LOS ANGELES — Picturesque California skies have inspired lyrics for everything from the Beach Boys' "California Girls," to Kendrick Lamar's "The Recipe." On Saturday, such a scene provided the background both for USC football's spring game, and the forecast for the Trojans' 2017 season.
"Great way to finish the spring, right here in the Coliseum. Beautiful, California day," said Trojans head coach Clay Helton.
The end of spring practice moves USC one step closer to an autumn likely to be defined by high expectations. A positive outlook isn't necessarily anything new for the Trojans, even in leaner, recent years. They opened 2015 ranked No. 8; ‘14 ranked No. 15; and ‘12 ranked No. 1.
In the last half-decade, however, USC has finished ranked higher than its preseason designation just twice: 2013 and ‘16. Of those two, only last season produced a final top-10 ranking — and a No. 3 ranking at that.
Yes, of every program in college football, only national title game participants Clemson and Alabama were positioned ahead of USC by season's end. The reversal of fortunes from late September — when the Trojans sat at 1-3 and Helton's tenure seemed destined for an abortive end — to January's climax provided the 2016 season's greatest comeback. USC ended its 2016 campaign winning nine consecutive games, among them matchups with Pac-12 Championship Game participants Colorado and Washington.
However, the crown jewel of the Trojans' remarkable turnaround from 1-3 to 10-3 was the capper: a 52-49, come-from-behind victory over Penn State in the Rose Bowl. The scene in Pasadena was much different than the spring game backdrop four months later, with rain clouds threatening and fog settling around the San Gabriel Mountains.
But it was in the cold and gray that USC football shined the brightest it has in several years.
Wide receiver Deontay Burnett — who caught the game-tying touchdown in last January's epic — described the win as "surreal," at the time, adding: "Words can't describe it."
Indeed, USC's Rose Bowl rally earned lofty standing in the illustrious history of the Granddaddy of 'Em All. The instant classic did not mark a culmination for USC football in the Helton era, as athletic director Lynn Swann made as clear as a spring sky in southern California.
In the moments following the Rose Bowl victory, Swann said an appearance in the College Football Playoff championship would be the ultimate benchmark for the state of the program. A victory in Pasadena is a milestone, not a destination. A host of returning talent from last season's squad gives reason to anticipate the bar has been raised. The Trojans won't enter the season ranked No. 20 as they did a season ago; a spot in the magic top four likely awaits.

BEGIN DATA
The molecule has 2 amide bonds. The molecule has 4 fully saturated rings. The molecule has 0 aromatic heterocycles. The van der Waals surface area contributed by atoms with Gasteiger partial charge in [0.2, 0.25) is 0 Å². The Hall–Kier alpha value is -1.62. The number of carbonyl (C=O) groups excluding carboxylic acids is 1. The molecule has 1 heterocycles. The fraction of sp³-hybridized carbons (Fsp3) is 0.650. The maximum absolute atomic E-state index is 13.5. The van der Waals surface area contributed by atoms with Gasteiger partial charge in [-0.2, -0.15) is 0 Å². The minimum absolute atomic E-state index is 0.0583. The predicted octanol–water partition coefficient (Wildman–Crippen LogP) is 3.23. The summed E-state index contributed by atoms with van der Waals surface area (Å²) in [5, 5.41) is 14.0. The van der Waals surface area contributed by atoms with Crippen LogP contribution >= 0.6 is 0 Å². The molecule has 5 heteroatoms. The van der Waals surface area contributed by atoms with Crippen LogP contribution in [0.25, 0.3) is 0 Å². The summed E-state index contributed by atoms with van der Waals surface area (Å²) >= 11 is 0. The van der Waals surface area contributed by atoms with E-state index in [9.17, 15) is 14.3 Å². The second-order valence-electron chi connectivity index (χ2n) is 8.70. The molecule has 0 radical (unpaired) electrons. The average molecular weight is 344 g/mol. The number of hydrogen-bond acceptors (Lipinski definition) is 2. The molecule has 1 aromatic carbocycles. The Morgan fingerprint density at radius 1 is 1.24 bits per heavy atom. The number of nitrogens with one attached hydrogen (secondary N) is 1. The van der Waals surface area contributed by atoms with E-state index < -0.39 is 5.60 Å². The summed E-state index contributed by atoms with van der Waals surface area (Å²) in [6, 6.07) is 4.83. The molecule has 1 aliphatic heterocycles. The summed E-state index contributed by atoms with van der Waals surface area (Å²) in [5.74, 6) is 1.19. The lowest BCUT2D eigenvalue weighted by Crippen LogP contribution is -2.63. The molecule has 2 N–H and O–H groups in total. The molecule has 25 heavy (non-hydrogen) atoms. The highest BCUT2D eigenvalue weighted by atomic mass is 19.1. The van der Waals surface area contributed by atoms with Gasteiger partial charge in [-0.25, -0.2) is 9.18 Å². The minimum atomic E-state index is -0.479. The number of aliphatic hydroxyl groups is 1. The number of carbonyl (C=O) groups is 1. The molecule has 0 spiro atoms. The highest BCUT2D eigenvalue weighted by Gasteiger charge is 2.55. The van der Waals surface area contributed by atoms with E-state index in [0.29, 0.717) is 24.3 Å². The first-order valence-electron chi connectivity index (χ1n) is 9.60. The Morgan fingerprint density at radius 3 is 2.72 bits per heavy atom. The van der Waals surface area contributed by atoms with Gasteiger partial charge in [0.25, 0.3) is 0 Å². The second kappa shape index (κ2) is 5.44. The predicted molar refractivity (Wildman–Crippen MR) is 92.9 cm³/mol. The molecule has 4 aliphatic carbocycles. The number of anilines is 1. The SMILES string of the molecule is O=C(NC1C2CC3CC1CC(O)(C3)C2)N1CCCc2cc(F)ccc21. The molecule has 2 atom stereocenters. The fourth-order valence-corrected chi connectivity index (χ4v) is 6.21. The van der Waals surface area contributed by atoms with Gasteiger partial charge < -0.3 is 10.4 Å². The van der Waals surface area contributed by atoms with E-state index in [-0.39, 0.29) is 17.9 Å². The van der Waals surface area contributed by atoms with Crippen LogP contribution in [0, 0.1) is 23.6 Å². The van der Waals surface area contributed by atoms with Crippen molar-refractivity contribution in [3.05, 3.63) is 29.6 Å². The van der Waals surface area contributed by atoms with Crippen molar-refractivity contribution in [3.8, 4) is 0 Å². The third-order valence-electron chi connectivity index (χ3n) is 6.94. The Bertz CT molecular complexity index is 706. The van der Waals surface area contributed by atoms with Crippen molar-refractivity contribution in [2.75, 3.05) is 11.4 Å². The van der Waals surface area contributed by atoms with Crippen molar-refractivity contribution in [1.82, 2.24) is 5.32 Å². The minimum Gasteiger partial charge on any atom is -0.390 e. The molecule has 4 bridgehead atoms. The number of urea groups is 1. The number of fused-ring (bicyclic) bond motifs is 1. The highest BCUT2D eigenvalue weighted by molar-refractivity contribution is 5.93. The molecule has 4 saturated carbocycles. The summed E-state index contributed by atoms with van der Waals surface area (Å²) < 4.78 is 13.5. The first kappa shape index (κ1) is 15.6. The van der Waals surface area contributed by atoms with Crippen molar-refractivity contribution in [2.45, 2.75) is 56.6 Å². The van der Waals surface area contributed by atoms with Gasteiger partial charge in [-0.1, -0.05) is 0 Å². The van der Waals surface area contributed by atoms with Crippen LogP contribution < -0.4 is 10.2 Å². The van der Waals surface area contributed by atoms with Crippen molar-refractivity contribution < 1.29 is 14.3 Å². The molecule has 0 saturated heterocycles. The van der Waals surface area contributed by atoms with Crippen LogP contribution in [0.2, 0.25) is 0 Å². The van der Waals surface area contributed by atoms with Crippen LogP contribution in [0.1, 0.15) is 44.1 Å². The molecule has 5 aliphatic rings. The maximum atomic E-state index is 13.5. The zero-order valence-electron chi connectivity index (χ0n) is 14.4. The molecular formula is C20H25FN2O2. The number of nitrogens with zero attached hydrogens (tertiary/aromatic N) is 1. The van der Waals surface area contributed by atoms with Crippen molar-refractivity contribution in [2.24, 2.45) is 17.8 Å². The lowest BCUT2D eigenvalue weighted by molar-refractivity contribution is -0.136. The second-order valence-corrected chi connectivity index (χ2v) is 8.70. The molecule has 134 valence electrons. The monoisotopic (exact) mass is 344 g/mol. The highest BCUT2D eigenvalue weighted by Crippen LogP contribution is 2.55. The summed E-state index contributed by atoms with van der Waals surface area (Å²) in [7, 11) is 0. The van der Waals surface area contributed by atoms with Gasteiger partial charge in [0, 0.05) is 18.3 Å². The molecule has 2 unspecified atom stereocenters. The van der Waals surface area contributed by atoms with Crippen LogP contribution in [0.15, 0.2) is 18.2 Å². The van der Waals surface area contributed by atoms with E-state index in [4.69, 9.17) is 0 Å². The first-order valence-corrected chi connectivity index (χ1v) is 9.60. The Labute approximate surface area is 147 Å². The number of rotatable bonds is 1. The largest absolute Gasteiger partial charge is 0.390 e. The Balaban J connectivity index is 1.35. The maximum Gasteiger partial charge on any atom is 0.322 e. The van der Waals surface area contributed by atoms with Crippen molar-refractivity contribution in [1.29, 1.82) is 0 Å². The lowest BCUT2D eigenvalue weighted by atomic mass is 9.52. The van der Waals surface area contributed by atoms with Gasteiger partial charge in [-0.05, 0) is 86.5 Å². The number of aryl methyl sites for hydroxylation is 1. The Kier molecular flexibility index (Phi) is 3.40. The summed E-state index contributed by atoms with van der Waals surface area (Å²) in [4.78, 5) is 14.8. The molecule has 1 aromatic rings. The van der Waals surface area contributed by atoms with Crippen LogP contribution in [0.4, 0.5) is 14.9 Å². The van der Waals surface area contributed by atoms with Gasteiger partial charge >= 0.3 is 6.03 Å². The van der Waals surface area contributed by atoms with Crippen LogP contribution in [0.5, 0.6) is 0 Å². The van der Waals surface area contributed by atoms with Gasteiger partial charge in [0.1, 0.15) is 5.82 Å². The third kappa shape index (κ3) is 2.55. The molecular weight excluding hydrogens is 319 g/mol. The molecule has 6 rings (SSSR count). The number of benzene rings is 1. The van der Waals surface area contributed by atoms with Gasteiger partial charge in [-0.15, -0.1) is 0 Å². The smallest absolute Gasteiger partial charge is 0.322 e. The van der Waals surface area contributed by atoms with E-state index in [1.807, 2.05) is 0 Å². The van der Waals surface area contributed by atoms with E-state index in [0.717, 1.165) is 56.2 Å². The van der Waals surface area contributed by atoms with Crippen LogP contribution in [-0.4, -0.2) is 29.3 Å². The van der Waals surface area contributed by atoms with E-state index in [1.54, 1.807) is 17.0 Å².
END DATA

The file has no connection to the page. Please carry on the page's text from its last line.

USC has sought to recapture greatness for almost a decade now, dating to 2008 when it won its last conference championship. If the Rose Bowl signified a major step toward recapturing greatness, the 2017 season is about embracing it. That starts from the top, with players like quarterback Sam Darnold, whose MVP performance in the Rose Bowl sets the tone for an impending Heisman Trophy campaign.
It spreads on down to new players taking over key roles for departed stars. Such is the lot cornerback Jack Jones faces, taking on a vital role in the USC defense once occupied by Thorpe Award winner Adoree' Jackson.
Jones set a lofty individual goal following the spring game, saying he wants to lead the nation in interceptions.
"I'm the greatest to ever touch the field. I believe that in my heart," he said. "Nobody else can believe it, nobody else gotta believe it, but I believe it, and that's all that matters to me."
Performing starts with believing, and that holds true individually, as Jones laid out. It's also the case for building a successful team dynamic.
Last offseason, the newly minted full-time head coach Helton preached a simple philosophy: All about ball. The motto was meant to reflect focus on the game over outside distractions. A flood of praise and raised expectations beget another philosophy for 2017.
"Ball is the team, team is the ball," running back Dominic Davis said while autographing his Nike gloves for a young fan after the spring game. "You should treat the ball as if it's another life. Basically, it's essential to our success."
As Davis handed the glove over the Coliseum to his youthful admirer, the boy's face shined like a California sky. The 2017 Trojans are going to have plenty more opportunities to brighten days for USC faithful, no matter if it's under another perfect blue sky, or in cold haze like at January's Rose Bowl.
— Written by Kyle Kensing, who is part of the Athlon Contributor Network and a sportswriter in Southern California. Follow him on Twitter @kensing45.